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July 16 (Reuters) - Former New Mexico governor Toney Anaya has settled U.S. Securities and Exchange Commission charges that he concealed from investors prior violations of law by two high-level officials at a water resources company he once ran, the regulator said on Wednesday.
Anaya, 73, a Democrat who was New Mexico's governor from 1983 to 1987 and its attorney general from 1975 to 1978, agreed to a five-year ban from penny stock offerings and a cease-and-desist order, without admitting or denying the SEC charges.
Any financial penalties will be assessed later, and Anaya "cooperated extensively" in the probe, the SEC said. Three other individuals were also charged.
From August 2009 to January 2011, Anaya had been chief executive of Natural Blue Resources Inc, which invested in environmentally friendly companies and tried to sell water recovered from underground aquifers, which are permeable rock that can contain groundwater, in New Mexico and elsewhere.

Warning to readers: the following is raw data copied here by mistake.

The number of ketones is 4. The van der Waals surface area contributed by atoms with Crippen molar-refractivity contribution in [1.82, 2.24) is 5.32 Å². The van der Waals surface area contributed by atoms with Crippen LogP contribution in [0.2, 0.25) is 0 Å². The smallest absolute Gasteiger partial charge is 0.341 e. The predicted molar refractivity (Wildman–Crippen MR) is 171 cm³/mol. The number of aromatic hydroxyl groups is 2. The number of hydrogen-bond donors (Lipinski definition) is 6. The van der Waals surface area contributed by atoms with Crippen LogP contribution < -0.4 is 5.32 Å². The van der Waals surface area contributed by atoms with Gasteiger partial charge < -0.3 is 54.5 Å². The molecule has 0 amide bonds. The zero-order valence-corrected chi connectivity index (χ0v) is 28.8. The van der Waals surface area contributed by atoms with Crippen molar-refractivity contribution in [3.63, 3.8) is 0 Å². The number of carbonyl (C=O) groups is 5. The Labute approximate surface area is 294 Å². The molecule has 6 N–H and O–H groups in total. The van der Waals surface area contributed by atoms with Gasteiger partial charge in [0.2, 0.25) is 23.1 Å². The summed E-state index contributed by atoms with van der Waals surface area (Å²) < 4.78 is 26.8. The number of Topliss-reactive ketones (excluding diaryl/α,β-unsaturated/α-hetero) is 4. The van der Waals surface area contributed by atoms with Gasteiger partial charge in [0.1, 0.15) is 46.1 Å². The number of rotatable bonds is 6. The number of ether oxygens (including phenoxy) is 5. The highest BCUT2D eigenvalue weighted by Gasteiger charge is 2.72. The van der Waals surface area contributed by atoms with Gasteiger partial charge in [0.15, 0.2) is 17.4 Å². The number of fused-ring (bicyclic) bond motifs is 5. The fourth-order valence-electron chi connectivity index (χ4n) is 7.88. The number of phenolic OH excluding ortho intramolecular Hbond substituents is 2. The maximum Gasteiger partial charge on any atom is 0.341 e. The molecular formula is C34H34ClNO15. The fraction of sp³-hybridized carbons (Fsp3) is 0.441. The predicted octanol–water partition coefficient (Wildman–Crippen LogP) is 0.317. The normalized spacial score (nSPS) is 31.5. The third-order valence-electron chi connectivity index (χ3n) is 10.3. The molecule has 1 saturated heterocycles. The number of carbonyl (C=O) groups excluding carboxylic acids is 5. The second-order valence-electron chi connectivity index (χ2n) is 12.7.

The SEC said Anaya and Erik Perry, who succeeded him as chief executive, did not disclose that two people who had prior run-ins with the law, James Cohen and Joseph Corazzi, were "de facto" Natural Blue officers with operational and management authority despite being listed as outside consultants.
Cohen had been sentenced to prison in New York in 2004 after pleading guilty to attempted enterprise corruption and attempted grand larceny, while Corazzi settled SEC fraud charges in 2002 accusing him of overstating assets at Las Vegas Entertainment Network Inc, where he was chief executive, the SEC said.
"Investors in Natural Blue had a right to know who was running the company behind the scenes," Andrew Ceresney, director of the SEC enforcement division, said in a statement.
Natural Blue was based in Woburn, Massachusetts. It forfeited its corporate charter in 2010, a year after going public.
Perry, who now lives in Bulgaria, agreed to settle related SEC charges by paying a $150,000 fine, and accepting bans from penny stock offerings and serving as an officer or director of public companies. Natural Blue, Cohen and Corazzi were also charged by the regulator with violating securities laws.
Lawyers for Anaya, Cohen and Corazzi did not immediately respond to requests for comment. Natural Blue and Perry could not immediately be reached. (Reporting by Jonathan Stempel in New York; Editing by Bernadette Baum)